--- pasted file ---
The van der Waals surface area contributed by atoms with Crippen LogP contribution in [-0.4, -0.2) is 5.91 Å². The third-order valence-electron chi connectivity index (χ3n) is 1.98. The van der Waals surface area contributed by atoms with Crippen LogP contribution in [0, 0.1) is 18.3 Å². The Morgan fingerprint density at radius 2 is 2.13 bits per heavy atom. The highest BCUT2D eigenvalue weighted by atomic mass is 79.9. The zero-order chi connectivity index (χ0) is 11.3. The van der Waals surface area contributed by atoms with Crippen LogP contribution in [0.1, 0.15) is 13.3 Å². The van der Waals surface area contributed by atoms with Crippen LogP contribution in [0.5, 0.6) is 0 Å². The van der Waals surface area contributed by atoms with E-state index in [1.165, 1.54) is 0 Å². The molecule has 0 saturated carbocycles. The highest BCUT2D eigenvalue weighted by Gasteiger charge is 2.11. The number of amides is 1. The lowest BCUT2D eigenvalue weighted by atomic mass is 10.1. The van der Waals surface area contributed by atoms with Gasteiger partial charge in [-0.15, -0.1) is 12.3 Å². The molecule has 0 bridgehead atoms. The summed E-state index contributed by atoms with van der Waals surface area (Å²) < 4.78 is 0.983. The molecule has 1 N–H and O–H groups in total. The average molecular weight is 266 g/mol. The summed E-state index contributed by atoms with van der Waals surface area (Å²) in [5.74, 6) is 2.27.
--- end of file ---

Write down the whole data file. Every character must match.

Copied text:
The van der Waals surface area contributed by atoms with Crippen LogP contribution in [-0.4, -0.2) is 5.91 Å². The third-order valence-electron chi connectivity index (χ3n) is 1.98. The van der Waals surface area contributed by atoms with Crippen LogP contribution in [0, 0.1) is 18.3 Å². The Morgan fingerprint density at radius 2 is 2.13 bits per heavy atom. The highest BCUT2D eigenvalue weighted by atomic mass is 79.9. The zero-order chi connectivity index (χ0) is 11.3. The van der Waals surface area contributed by atoms with Crippen LogP contribution in [0.1, 0.15) is 13.3 Å². The van der Waals surface area contributed by atoms with Crippen LogP contribution in [0.5, 0.6) is 0 Å². The van der Waals surface area contributed by atoms with E-state index in [1.165, 1.54) is 0 Å². The molecule has 0 saturated carbocycles. The highest BCUT2D eigenvalue weighted by Gasteiger charge is 2.11. The number of amides is 1. The lowest BCUT2D eigenvalue weighted by atomic mass is 10.1. The van der Waals surface area contributed by atoms with Gasteiger partial charge in [-0.15, -0.1) is 12.3 Å². The molecule has 0 bridgehead atoms. The summed E-state index contributed by atoms with van der Waals surface area (Å²) < 4.78 is 0.983. The molecule has 1 N–H and O–H groups in total. The average molecular weight is 266 g/mol. The summed E-state index contributed by atoms with van der Waals surface area (Å²) in [5.74, 6) is 2.27.